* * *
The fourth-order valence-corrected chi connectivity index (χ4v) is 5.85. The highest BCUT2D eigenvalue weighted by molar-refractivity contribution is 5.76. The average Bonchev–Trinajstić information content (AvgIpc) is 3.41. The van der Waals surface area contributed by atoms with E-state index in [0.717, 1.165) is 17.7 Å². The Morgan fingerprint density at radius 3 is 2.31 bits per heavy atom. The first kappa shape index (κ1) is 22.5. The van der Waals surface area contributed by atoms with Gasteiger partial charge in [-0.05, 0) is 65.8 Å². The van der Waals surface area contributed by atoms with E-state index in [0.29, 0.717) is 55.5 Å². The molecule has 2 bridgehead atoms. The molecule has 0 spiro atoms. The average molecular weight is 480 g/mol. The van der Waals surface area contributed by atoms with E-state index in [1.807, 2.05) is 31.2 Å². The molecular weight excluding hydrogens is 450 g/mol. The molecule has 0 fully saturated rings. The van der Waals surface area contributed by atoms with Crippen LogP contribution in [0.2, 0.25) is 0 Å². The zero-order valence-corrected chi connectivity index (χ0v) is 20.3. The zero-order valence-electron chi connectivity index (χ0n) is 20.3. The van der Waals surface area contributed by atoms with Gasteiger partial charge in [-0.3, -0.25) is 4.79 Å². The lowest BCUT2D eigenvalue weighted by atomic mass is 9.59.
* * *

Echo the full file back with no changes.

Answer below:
The fourth-order valence-corrected chi connectivity index (χ4v) is 5.85. The highest BCUT2D eigenvalue weighted by molar-refractivity contribution is 5.76. The average Bonchev–Trinajstić information content (AvgIpc) is 3.41. The van der Waals surface area contributed by atoms with E-state index in [0.717, 1.165) is 17.7 Å². The Morgan fingerprint density at radius 3 is 2.31 bits per heavy atom. The first kappa shape index (κ1) is 22.5. The van der Waals surface area contributed by atoms with Gasteiger partial charge in [-0.05, 0) is 65.8 Å². The van der Waals surface area contributed by atoms with E-state index in [0.29, 0.717) is 55.5 Å². The molecule has 2 bridgehead atoms. The molecule has 0 spiro atoms. The average molecular weight is 480 g/mol. The van der Waals surface area contributed by atoms with E-state index in [1.807, 2.05) is 31.2 Å². The molecular weight excluding hydrogens is 450 g/mol. The molecule has 0 fully saturated rings. The van der Waals surface area contributed by atoms with Crippen LogP contribution in [0.2, 0.25) is 0 Å². The zero-order valence-corrected chi connectivity index (χ0v) is 20.3. The zero-order valence-electron chi connectivity index (χ0n) is 20.3. The van der Waals surface area contributed by atoms with Gasteiger partial charge in [-0.3, -0.25) is 4.79 Å². The lowest BCUT2D eigenvalue weighted by atomic mass is 9.59.